I attended the Pre-Convention morning studying at the Shalom Hartman Institute with Yossi Klein Halevi on Tuesday.
The Jewish people read a lot of text. We do this to remember our history, to study our most important values, and because text both ancient and modern can help to reveal ourselves to ourselves. Tuesday morning Yossi Klein Halevi helped us explore the competing values of “Remember you were strangers ” which teaches us that we may not be brutal, and “Remember what Amalek did to you…,” which teaches us that we shouldn’t be naive.
On the surface it may not be clear how these values may compete, but when we read them with an eye towards the relationship between Israelis and Palestinians we begin to see how hard it may be to find a balance. We, the Jewish people must not behave in a brutal way. We must not oppress the stranger, we must love our neighbor as ourselves, and yet when we have a long and difficult relationship with our neighbor, with the people we share land with, how can we forget, how can we love when we understand that this relationship is not so easy. How can we both avoid naïveté and brutality with the neighbor and the history that we have.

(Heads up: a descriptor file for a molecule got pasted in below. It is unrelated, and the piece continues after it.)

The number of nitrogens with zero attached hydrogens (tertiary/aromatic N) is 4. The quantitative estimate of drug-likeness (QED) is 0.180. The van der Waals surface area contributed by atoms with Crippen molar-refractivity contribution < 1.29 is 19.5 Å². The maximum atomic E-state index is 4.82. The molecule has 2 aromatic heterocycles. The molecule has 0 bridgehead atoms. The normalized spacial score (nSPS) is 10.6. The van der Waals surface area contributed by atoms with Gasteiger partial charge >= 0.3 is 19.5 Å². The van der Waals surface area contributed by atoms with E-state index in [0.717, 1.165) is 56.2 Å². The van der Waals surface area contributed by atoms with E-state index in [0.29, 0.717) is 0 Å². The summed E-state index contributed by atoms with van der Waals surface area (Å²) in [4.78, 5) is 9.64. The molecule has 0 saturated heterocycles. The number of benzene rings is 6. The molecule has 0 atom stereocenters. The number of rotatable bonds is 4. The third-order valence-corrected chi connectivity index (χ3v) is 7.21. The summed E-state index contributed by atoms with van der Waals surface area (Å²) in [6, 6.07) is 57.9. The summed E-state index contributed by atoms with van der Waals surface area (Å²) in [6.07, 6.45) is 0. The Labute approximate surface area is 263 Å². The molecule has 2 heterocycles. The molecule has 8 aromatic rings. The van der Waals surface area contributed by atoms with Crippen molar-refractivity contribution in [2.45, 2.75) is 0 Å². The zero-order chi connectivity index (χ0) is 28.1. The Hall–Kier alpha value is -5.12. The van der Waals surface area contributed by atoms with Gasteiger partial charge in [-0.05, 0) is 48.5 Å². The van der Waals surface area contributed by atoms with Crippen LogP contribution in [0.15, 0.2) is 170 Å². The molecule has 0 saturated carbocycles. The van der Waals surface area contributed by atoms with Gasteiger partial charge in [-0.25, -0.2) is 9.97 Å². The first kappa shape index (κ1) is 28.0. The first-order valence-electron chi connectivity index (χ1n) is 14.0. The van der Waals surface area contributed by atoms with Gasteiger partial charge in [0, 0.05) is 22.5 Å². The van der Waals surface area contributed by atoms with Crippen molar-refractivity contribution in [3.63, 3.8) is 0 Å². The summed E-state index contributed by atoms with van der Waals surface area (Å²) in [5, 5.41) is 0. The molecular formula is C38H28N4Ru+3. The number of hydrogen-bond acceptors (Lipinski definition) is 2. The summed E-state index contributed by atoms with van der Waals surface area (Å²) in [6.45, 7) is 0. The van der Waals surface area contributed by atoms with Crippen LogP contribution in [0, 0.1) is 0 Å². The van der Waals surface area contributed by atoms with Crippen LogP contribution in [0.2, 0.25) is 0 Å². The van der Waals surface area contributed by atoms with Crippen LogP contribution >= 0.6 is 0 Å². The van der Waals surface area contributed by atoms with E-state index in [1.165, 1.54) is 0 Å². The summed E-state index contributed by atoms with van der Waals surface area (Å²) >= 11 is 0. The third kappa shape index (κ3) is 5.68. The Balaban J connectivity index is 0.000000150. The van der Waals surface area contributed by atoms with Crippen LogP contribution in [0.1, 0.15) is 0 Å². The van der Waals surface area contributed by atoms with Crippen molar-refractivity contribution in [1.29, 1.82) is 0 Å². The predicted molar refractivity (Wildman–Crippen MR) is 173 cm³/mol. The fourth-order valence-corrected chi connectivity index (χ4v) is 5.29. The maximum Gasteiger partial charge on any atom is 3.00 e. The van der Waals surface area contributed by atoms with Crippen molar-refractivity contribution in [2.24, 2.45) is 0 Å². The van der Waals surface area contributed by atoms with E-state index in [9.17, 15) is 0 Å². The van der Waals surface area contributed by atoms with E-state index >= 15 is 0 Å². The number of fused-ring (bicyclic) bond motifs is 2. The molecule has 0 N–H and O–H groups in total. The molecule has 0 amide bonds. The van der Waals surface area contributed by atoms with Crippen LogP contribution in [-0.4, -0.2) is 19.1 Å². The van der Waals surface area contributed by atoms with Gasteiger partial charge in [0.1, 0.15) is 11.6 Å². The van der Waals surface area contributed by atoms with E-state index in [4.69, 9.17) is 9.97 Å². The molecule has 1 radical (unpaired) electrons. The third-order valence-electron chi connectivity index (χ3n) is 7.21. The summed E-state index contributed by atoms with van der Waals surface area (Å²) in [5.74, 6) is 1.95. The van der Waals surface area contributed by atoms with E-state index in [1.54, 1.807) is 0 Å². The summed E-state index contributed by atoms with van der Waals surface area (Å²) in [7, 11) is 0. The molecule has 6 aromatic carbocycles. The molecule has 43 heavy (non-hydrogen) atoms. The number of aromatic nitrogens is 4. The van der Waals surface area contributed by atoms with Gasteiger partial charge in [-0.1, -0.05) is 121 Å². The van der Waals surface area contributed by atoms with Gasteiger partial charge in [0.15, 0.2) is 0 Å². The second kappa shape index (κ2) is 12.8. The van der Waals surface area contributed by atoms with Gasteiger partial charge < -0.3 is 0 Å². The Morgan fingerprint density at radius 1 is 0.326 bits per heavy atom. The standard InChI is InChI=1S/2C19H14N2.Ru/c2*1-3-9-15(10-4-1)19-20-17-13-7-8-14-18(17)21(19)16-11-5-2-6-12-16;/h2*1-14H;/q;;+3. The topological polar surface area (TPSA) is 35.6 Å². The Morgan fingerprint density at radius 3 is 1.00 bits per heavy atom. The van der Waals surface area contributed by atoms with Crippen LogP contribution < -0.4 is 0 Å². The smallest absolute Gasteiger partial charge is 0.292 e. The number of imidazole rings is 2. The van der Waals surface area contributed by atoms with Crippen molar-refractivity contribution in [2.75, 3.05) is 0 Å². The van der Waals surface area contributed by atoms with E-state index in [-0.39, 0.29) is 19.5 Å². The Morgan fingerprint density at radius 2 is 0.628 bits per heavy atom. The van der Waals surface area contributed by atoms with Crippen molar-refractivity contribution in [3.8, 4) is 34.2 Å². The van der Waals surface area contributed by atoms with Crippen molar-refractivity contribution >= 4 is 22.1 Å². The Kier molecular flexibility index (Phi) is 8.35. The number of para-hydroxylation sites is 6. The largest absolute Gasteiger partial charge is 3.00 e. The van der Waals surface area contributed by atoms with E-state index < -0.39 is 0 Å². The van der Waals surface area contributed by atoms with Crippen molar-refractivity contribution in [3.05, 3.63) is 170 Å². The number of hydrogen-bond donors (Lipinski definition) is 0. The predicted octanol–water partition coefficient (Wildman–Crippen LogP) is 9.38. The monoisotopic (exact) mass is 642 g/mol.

Through chevruta and with the larger group we examined multiple texts with an eye toward finding a balance both between brutality and naïveté and between self-preservation and justice.
For me the stand out text was was a poem by Uri Zvi Greenberg, “Holy of Holies.” Written in the early 1950’s, this poem is a conversation between Uri and his mother who was killed in the Holocaust. In it she says to him, “And even when the Redeemer comes, and the nations shall beat their swords into/ pruning-hooks and throw their rifles into the fire–/ you will not, my son, you will not!/ …Lest the nations arise again and gather iron/ and rise against us again and we will not be prepared/ as we were not prepared until now!” He posits that the Holocaust or all of Jewish history teaches us that even after the messiah comes we can not lower our guard because the nations will always come for us. And so we will always wear our uniforms and carry our weapons or we risk history repeating once again.
And yet, we must love our neighbors as ourselves. We must love ourselves, we must love our neighbors and we must do these things in equal measure.
I do not know if balancing justice with self-preservation, or brutality with naivete, or even self love with neighbor love will bring the coming of the messiah or even just peace in the Middle East, but I would like to see us continue in this struggle. It’s a good one.
Rabbi Elizabeth Dunsker serves Congregation Kol Ami in Vancouver, Washington.